TORONTO -- Doug Armstrong had a difficult decision to make when it came time to name the Team Canada coach for the 2016 World Cup of Hockey.
The evidence Armstrong, GM of Team Canada, had to consider was Mike Babcock's international success vs. Joel Quenneville's recent run of success with three Stanley Cups in six seasons with the Chicago Blackhawks.
In the end, Armstrong went with Babcock, 52, who not only steered the Detroit Red Wings to the 2008 Stanley Cup but led Canada to back-to-back Olympic gold-medal performances in 2010 (Vancouver) and 2014 (Sochi). Babcock is in his first season as coach of the Toronto Maple Leafs.
Quenneville was named as one of Team Canada's assistant coaches, along with Claude Julien of the Boston Bruins, Barry Trotz of the Washington Capitals and Bill Peters of the Carolina Hurricanes.
"In reality I was torn," Armstrong said. "It was a two-horse race for me. I wasn't torn at the final decision, but I thought we had to give Joel Quenneville the opportunity for us to discuss him. You just can't get past three Stanley Cups in six years. What excites me is having both guys on the staff.
"When I talked to Joel about the process he was very understanding of the situation we were in, and he said, 'I want to be part of Team Canada in any fashion,' which made this that much easier to do. I am looking forward to getting to learn from him and work with him."
Babcock and Quenneville, 57, are rivals but friends. While not close, they worked on the same staff leading up to the 2004 IIHF World Championship in Prague.
Quenneville was slated to be the coach that spring but was forced to step away because of a health issue just before the tournament began. Canada's then-general manager Jim Nill named Babcock to replace Quenneville.
Canada won the gold medal which elevated Babcock's status as a possible Olympic coach down the road. Six years later Babcock became the first coach in history to join the Triple Gold Club, adding Olympic gold to his World Championship gold and Stanley Cup championship.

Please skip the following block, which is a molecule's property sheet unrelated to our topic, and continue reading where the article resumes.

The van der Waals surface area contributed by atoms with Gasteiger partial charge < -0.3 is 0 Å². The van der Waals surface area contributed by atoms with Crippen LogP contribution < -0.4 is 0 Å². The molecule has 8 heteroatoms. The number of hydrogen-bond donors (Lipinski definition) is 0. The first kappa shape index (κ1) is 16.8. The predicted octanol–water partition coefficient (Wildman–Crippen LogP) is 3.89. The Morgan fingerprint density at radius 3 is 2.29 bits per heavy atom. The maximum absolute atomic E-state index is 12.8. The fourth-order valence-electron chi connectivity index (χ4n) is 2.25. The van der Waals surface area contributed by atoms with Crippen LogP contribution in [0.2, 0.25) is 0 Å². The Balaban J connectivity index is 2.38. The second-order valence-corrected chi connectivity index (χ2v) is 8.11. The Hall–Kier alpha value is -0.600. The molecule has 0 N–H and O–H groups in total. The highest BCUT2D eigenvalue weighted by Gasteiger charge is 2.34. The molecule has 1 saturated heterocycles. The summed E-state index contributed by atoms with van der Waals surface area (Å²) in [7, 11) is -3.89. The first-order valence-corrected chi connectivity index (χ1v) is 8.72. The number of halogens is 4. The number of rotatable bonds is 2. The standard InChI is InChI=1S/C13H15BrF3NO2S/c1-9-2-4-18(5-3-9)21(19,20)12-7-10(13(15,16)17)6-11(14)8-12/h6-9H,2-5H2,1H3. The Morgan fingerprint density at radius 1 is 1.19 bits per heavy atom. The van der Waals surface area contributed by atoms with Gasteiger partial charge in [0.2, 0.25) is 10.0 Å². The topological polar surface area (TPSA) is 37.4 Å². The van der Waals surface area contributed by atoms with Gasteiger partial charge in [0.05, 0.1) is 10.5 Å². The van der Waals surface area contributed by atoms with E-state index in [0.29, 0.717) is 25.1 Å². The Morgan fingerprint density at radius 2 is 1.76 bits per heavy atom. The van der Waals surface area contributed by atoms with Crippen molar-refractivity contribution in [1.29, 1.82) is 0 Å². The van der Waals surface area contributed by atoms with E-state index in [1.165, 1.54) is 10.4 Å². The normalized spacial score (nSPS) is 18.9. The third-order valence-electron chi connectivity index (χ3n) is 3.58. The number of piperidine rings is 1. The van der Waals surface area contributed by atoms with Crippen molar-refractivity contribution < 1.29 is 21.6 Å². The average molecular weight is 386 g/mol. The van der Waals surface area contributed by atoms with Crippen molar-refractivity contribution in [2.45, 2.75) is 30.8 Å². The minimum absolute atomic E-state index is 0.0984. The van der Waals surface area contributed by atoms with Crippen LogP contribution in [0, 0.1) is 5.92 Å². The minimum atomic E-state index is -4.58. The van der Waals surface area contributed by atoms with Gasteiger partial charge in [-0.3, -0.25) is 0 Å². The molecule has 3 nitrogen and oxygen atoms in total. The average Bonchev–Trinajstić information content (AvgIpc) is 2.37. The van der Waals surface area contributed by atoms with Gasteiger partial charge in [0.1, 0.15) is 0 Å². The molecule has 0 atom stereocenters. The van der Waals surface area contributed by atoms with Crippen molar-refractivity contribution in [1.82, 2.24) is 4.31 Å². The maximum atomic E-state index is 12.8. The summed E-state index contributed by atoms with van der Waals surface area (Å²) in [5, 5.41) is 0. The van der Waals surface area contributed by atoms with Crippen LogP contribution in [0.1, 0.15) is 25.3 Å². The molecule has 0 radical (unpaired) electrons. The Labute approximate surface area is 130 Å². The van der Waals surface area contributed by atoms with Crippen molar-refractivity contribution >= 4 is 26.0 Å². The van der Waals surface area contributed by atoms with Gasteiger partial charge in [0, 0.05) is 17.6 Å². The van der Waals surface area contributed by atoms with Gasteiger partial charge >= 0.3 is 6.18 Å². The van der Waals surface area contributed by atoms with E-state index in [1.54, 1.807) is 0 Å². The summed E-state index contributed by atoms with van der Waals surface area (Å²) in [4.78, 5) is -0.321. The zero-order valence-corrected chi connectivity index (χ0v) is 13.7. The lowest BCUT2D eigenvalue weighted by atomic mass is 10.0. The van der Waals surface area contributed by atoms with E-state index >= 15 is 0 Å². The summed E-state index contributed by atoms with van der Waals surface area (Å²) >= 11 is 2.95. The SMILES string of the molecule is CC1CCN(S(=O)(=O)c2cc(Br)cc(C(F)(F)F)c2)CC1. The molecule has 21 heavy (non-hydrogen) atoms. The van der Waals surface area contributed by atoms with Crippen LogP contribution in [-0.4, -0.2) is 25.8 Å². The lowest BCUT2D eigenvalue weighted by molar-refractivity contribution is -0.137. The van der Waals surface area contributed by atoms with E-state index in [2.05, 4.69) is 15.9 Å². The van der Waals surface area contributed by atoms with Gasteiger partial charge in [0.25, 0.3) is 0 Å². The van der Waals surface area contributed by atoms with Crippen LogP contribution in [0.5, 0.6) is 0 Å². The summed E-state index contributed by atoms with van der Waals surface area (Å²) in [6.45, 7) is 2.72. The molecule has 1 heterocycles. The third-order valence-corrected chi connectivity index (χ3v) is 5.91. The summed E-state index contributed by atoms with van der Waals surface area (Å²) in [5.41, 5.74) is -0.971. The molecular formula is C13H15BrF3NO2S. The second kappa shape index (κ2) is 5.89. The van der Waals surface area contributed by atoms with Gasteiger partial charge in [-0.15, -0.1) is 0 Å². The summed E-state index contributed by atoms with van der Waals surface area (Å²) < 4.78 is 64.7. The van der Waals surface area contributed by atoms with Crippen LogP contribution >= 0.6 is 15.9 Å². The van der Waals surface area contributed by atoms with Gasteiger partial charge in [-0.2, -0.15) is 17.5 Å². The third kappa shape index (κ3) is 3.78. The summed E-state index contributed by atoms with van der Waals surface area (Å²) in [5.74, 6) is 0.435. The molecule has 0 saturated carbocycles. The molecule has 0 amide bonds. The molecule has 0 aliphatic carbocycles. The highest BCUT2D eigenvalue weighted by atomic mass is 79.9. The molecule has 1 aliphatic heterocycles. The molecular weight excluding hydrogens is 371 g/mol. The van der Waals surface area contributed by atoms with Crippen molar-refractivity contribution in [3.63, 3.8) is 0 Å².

"[Hockey Canada president and CEO] Tom Renney was on the staff [in 2004] that year too," Babcock said.
Renney later became an assistant under Babcock in Detroit. But despite their close friendship and Babcock's success, Renney said Babcock wasn't a certainty for the Team Canada coaching job.
"We gave it considerable consideration, to be honest with you," Renney said. "As you weigh it out you factor in the international component. That's the tipping point right there. Mike has all that international success."
Ever since the World Championship gold in 2004, Babcock has had a soft spot for Quenneville. So when the latter was let go by the Colorado Avalanche after the 2007-08 season, Babcock offered Quenneville a position with the Red Wings coaching staff.
Quenneville opted to take a scouting position with the Blackhawks and wound up replacing Denis Savard early in the 2008-09 season.
"We're not best friends or anything like that," Babcock said. "But we know each other. We've had lots of fun coaching against each other. He's a real good coach and has done a good job."
Despite the fact Babcock and Quenneville are rivals, Babcock never has hesitated to invite counterparts to coach with him on various Canada teams.
"I guess the way I look at it is you're trying to evolve each year and you're trying to get better," Babcock said. "Are they going to get stuff from me? I sure hope so. Am I going to get stuff from them? Sure. Then we're all going to try and get better."
Take a glance at all the coaches around the League who have been on Babcock's staff in Detroit: Todd McLellan (Edmonton Oilers), Jeff Blashill (Red Wings), Peters and Paul MacLean (Anaheim Ducks).
"I've never hidden anything from them," Babcock said. "I do what I do and then get on with it.
"Whoever has the best idea, we go with it. It's not Mike Babcock's way; it's Team Canada's way."